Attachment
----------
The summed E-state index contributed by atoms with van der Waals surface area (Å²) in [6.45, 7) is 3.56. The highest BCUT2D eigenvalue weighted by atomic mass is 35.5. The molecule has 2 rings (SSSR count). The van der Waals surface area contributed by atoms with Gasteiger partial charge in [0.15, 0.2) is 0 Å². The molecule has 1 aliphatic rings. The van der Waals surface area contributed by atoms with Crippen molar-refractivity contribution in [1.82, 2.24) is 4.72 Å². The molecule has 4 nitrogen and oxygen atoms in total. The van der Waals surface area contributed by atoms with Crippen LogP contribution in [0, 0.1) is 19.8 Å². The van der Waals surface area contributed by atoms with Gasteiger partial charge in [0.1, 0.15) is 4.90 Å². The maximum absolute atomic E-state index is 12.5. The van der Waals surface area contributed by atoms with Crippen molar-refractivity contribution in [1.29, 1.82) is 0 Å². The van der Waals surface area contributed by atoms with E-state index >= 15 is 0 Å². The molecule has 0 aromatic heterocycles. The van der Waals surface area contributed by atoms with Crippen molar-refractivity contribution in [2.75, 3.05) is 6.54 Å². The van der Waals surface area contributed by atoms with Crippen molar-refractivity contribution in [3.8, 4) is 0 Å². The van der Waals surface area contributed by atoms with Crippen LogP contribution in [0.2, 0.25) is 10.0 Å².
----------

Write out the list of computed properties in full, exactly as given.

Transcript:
The summed E-state index contributed by atoms with van der Waals surface area (Å²) in [6.45, 7) is 3.56. The highest BCUT2D eigenvalue weighted by atomic mass is 35.5. The molecule has 2 rings (SSSR count). The van der Waals surface area contributed by atoms with Gasteiger partial charge in [0.15, 0.2) is 0 Å². The molecule has 1 aliphatic rings. The van der Waals surface area contributed by atoms with Crippen molar-refractivity contribution in [1.82, 2.24) is 4.72 Å². The molecule has 4 nitrogen and oxygen atoms in total. The van der Waals surface area contributed by atoms with Crippen LogP contribution in [0, 0.1) is 19.8 Å². The van der Waals surface area contributed by atoms with Gasteiger partial charge in [0.1, 0.15) is 4.90 Å². The maximum absolute atomic E-state index is 12.5. The van der Waals surface area contributed by atoms with Crippen molar-refractivity contribution in [1.29, 1.82) is 0 Å². The van der Waals surface area contributed by atoms with E-state index >= 15 is 0 Å². The molecule has 0 aromatic heterocycles. The van der Waals surface area contributed by atoms with Crippen molar-refractivity contribution in [2.75, 3.05) is 6.54 Å². The van der Waals surface area contributed by atoms with Crippen molar-refractivity contribution in [3.8, 4) is 0 Å². The van der Waals surface area contributed by atoms with Crippen LogP contribution in [0.2, 0.25) is 10.0 Å².